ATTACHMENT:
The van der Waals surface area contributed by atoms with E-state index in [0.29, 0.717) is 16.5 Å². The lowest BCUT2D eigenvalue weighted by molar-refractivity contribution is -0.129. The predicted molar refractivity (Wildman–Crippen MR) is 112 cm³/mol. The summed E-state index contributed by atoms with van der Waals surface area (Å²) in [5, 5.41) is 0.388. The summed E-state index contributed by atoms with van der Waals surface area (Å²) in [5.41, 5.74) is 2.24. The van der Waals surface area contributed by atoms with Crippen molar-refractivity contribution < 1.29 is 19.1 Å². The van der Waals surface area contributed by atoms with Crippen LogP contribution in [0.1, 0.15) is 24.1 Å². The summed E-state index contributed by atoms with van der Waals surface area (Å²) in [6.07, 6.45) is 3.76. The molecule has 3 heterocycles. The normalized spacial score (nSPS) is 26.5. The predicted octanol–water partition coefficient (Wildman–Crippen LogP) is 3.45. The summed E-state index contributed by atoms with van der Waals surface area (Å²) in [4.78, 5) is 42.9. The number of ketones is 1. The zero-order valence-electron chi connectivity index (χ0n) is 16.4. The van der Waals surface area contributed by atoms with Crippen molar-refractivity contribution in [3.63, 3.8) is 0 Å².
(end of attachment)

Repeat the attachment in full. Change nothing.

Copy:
The van der Waals surface area contributed by atoms with E-state index in [0.29, 0.717) is 16.5 Å². The lowest BCUT2D eigenvalue weighted by molar-refractivity contribution is -0.129. The predicted molar refractivity (Wildman–Crippen MR) is 112 cm³/mol. The summed E-state index contributed by atoms with van der Waals surface area (Å²) in [5, 5.41) is 0.388. The summed E-state index contributed by atoms with van der Waals surface area (Å²) in [5.41, 5.74) is 2.24. The van der Waals surface area contributed by atoms with Crippen molar-refractivity contribution < 1.29 is 19.1 Å². The van der Waals surface area contributed by atoms with Crippen LogP contribution in [0.1, 0.15) is 24.1 Å². The summed E-state index contributed by atoms with van der Waals surface area (Å²) in [6.07, 6.45) is 3.76. The molecule has 3 heterocycles. The normalized spacial score (nSPS) is 26.5. The predicted octanol–water partition coefficient (Wildman–Crippen LogP) is 3.45. The summed E-state index contributed by atoms with van der Waals surface area (Å²) in [4.78, 5) is 42.9. The number of ketones is 1. The zero-order valence-electron chi connectivity index (χ0n) is 16.4. The van der Waals surface area contributed by atoms with Crippen molar-refractivity contribution in [3.63, 3.8) is 0 Å².